Hollywood on the Potomac

Curse of Hope!

January 13, 2019

As reported in the Palm Beach Shiny Sheet, “Mildred ‘Brownie’ McLean, a longtime fixture on the Palm Beach social scene who once turned down the Hope Diamond, died at home Wednesday, Jan. 9, 2019, at age 101. Known as ‘The Duchess of Palm Beach,’ Mrs. McLean led a grand and glamorous life full of parties, travel, philanthropy and adventures that included not only her brush with the legendary diamond but the selling of her Palm Beach home to John Lennon and Yoko Ono.”

This note was published when she turned 100: Brownie McLean, grande dame of Palm Beach, turned 100 on Bastille Day.  I was introduced to her many years ago by Baroness Garnett Stackelberg with whom I often went to Palm Beach.  My favorite destination with Brownie was a trip to Morocco for the King’s birthday where we stayed at La Mamounia in Marrakech and where she was a fixture on the disco dance floor until 3 AM and where and when I became friends with Astronaut Alan Sheppard.  The Palm Beach Post (The Shinny Sheet) has just published an article to commemorate her birthday.


My article and interview with Brownie was first published in 2013:

When we noticed a photo in Biznow of The Hope Diamond gawkers at The Smithsonian with this commentary: “Economic Club prez David Rubenstein pulled out the Hope Diamond, the Smithsonian’s most valuable item ($200M) and everyone ran up to snap a cell phone photo, including Anthony Williams and Mark Ein,” we couldn’t help ourselves.  We called “Brownie” McLean, daughter in law of Evalyn and Ned McLean, (the last private owners of the Hope Diamond) in Palm Beach. OK, so you can see where this is going.  But first, a little background on the famous jewel.

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Michelin Guide DC

December 30, 2018

Nothing against tires, but guests that showed up for the Annual Michelin party at the Residence of France weren’t there for tires. Guests indulged in a night of Champagne and gourmet cuisine hosted by Ambassador Gérard Araud and The Michelin Guide DC 2019 team to honor the best restaurants in Washington.  So, how did a tire company become an authority on fine dining?  Joanie Martin, Chief Administrative Officer for Michelin North America, explained it this way: “I’ve worked for Michelin for more than 21 years, including an assignment at our headquarters in Clermont-Ferrand, France. Working in the birthplace of Michelin really helped me understand the essence of the Michelin brand at a deeper level. I’ve traveled to cities across the country to represent Michelin with our customers. I have found that US cities like Washington, DC that have Michelin Guides also have a deep sense of identity and pride, which is expressed so beautifully in the cuisine and experiences created by these extraordinary chefs in their restaurants.”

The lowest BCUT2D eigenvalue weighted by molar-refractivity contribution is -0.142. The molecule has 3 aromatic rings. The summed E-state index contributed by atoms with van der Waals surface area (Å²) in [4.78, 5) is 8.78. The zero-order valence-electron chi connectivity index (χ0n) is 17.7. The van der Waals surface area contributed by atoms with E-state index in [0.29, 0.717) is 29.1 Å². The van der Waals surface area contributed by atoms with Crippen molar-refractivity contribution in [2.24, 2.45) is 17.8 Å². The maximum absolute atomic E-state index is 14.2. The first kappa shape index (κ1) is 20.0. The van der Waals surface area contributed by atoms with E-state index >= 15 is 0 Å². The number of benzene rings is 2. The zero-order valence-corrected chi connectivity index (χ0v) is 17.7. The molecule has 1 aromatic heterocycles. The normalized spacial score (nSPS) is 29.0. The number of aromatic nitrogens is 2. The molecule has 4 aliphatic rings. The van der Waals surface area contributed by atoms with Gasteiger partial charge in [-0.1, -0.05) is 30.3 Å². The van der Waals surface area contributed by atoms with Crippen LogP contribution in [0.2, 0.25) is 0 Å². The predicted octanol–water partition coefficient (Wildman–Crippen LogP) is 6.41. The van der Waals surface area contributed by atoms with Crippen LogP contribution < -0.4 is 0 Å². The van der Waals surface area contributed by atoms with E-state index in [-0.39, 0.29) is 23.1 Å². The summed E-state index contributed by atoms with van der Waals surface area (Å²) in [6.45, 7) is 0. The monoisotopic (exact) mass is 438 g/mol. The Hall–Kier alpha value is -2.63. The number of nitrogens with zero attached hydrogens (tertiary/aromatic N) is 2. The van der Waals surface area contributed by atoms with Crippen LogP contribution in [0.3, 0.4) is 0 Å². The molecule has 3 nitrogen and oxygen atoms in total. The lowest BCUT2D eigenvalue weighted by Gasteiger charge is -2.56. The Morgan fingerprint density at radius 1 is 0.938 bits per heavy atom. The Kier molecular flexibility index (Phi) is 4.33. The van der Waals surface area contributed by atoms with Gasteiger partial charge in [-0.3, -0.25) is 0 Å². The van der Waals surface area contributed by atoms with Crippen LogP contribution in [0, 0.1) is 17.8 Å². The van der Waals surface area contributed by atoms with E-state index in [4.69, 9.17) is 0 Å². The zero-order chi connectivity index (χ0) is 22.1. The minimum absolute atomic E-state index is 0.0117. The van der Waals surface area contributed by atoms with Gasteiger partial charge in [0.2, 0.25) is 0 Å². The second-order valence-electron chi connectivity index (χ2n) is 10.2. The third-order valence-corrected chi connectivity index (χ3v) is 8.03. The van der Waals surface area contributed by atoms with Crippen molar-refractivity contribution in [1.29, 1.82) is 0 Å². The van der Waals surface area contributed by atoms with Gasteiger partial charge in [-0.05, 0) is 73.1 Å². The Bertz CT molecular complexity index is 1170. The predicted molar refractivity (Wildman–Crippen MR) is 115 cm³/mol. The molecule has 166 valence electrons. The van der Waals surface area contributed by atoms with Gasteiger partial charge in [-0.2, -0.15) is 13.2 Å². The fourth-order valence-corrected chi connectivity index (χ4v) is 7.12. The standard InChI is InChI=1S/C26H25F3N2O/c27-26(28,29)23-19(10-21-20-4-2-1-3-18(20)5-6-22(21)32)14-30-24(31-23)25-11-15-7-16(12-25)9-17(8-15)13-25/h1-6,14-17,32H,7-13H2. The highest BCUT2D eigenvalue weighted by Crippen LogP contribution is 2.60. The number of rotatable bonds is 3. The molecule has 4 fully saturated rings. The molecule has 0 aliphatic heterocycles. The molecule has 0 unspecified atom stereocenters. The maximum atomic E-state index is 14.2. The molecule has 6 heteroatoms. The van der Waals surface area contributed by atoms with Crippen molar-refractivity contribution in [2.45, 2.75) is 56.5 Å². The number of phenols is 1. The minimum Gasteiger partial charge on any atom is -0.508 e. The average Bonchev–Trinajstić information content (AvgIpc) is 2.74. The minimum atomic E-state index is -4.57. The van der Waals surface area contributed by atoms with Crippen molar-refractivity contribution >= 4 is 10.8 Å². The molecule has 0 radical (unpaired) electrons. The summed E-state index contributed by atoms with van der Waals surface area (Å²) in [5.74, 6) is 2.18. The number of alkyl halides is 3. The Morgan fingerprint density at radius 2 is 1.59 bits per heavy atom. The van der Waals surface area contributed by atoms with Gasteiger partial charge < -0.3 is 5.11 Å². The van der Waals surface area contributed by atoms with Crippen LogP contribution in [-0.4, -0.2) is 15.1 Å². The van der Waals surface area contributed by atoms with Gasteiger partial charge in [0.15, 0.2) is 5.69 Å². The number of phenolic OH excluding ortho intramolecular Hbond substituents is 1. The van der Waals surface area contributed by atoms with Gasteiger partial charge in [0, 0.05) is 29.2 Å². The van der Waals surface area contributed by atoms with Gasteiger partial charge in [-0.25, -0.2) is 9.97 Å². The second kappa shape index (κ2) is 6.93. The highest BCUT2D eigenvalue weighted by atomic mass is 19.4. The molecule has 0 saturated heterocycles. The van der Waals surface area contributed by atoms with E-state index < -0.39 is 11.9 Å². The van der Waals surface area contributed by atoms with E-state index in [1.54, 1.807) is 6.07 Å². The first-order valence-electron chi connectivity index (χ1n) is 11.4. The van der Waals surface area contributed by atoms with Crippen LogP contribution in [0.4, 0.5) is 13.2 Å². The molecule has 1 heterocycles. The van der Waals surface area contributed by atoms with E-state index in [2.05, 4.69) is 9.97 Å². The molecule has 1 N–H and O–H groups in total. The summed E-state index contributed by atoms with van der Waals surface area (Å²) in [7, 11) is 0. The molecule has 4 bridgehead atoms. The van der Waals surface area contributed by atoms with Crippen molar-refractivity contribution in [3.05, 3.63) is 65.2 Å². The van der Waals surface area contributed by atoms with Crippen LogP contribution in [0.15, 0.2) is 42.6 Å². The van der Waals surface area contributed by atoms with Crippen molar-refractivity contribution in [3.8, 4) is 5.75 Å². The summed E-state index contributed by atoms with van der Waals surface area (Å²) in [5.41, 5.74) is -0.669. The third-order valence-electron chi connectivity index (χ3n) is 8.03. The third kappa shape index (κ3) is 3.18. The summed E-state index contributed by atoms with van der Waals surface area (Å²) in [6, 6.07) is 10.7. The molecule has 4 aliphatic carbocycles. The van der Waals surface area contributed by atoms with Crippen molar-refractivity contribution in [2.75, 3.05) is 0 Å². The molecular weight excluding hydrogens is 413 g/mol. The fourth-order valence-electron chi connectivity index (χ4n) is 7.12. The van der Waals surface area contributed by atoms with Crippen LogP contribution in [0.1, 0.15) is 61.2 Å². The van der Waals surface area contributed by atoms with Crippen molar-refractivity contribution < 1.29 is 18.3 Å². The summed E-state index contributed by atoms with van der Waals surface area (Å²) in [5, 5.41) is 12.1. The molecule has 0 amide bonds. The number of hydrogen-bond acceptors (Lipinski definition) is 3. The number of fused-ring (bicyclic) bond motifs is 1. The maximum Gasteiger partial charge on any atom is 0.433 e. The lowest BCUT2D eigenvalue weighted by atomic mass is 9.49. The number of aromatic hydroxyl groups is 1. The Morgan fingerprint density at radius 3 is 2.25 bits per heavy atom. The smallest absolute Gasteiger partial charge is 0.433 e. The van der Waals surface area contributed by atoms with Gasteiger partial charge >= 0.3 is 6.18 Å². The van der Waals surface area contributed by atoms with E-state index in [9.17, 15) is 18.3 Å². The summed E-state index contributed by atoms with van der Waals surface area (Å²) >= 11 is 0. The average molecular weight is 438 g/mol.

“Sometimes I hear people ask, ‘The Michelin Guide, is that Michelin, the tire company? How are tires related to restaurants?’ The answer to this question is, of course, yes, it is that Michelin,” Martin further explained.  “In the early days of motoring, the Michelin brothers simply wanted to make it easier for people to drive more and enjoy the experience. The Michelin Guide started as a guide to services for the automobiles like fuel and tire repairs, and just a short time later The Red Guide began to include stars that rated the restaurants, the very same ratings framework that continues today.The guides helped establish Michelin as a trusted partner, a companion for trips to enjoy exceptional cuisine that is worth a special journey while also giving motorists the opportunity to use their tires. Nearly 120 years later, the same spirit is in the heart of Michelin’s culture. Our purpose is that we care about giving people a better way forward. In a sense, every trip is a special journey. That spirit and purpose inspire Michelin’s entire approach to mobility. We help make it possible for people and goods to move about affordably and efficiently.”

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Some 'Bests' of 2018

December 26, 2018

Knock Out Abuse: Nothing is more powerful than women supporting other women. On November 1, during the 25th Anniversary Knock Out Abuse Gala, $1 million dollars were raised to benefit women and children who are survivors of domestic abuse. This was a record-breaking year for the 25th  fundraising gala. For the first time in Knock Out Abuse gala history, $1 million dollars were raised through sponsorships, extraordinary silent and live auctions and ticket sales. 

The funds raised are a third more of what was raised in during the 2017 gala. The three chairwomen responsible for this achievement are: Norma Commons Ramsey, Ann Walker Marchant and Denise Grant. The funds will benefit women and children who are survivors of domestic abuse. Beneficiaries are: Crossway Community, Safe Shores, The DC Volunteer Lawyers Project, and Bethany House. Kathleen Guinan, CEO of Crossway Community, the recipient of the Break The Silence Award, spoke about the impact of Knock Out Abuse’s support.

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